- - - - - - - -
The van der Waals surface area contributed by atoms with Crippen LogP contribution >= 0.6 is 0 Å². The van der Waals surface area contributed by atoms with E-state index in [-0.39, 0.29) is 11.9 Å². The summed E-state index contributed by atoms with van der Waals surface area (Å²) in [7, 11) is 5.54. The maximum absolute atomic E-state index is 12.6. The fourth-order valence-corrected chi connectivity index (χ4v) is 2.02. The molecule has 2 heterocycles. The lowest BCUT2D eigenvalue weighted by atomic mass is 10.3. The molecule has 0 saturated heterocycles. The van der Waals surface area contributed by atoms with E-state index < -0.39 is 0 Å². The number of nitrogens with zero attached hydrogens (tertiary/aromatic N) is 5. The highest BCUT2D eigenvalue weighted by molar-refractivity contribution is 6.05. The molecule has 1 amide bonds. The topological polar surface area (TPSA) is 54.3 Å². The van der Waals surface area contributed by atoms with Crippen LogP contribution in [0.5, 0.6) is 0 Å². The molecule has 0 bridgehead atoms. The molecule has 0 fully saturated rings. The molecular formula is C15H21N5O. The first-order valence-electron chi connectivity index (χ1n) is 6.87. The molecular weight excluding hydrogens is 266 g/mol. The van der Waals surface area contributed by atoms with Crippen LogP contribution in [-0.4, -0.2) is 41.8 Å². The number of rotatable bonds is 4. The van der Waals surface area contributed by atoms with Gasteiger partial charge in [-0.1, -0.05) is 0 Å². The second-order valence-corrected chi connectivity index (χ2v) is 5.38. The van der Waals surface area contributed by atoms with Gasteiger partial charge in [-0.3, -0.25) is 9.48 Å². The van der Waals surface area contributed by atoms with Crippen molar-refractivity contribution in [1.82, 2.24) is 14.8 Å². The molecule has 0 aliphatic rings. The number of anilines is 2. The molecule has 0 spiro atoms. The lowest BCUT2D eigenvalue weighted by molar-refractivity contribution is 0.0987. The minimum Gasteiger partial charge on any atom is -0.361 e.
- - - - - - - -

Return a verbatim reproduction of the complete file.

The van der Waals surface area contributed by atoms with Crippen LogP contribution >= 0.6 is 0 Å². The van der Waals surface area contributed by atoms with E-state index in [-0.39, 0.29) is 11.9 Å². The summed E-state index contributed by atoms with van der Waals surface area (Å²) in [7, 11) is 5.54. The maximum absolute atomic E-state index is 12.6. The fourth-order valence-corrected chi connectivity index (χ4v) is 2.02. The molecule has 2 heterocycles. The lowest BCUT2D eigenvalue weighted by atomic mass is 10.3. The molecule has 0 saturated heterocycles. The van der Waals surface area contributed by atoms with E-state index < -0.39 is 0 Å². The number of nitrogens with zero attached hydrogens (tertiary/aromatic N) is 5. The highest BCUT2D eigenvalue weighted by molar-refractivity contribution is 6.05. The molecule has 1 amide bonds. The topological polar surface area (TPSA) is 54.3 Å². The van der Waals surface area contributed by atoms with Crippen LogP contribution in [0.5, 0.6) is 0 Å². The molecule has 0 bridgehead atoms. The molecule has 0 fully saturated rings. The molecular formula is C15H21N5O. The first-order valence-electron chi connectivity index (χ1n) is 6.87. The molecular weight excluding hydrogens is 266 g/mol. The van der Waals surface area contributed by atoms with Crippen LogP contribution in [-0.4, -0.2) is 41.8 Å². The number of rotatable bonds is 4. The van der Waals surface area contributed by atoms with Gasteiger partial charge in [-0.1, -0.05) is 0 Å². The second-order valence-corrected chi connectivity index (χ2v) is 5.38. The van der Waals surface area contributed by atoms with Gasteiger partial charge in [-0.3, -0.25) is 9.48 Å². The van der Waals surface area contributed by atoms with Crippen molar-refractivity contribution in [1.82, 2.24) is 14.8 Å². The molecule has 0 aliphatic rings. The number of anilines is 2. The molecule has 0 spiro atoms. The lowest BCUT2D eigenvalue weighted by molar-refractivity contribution is 0.0987. The minimum Gasteiger partial charge on any atom is -0.361 e.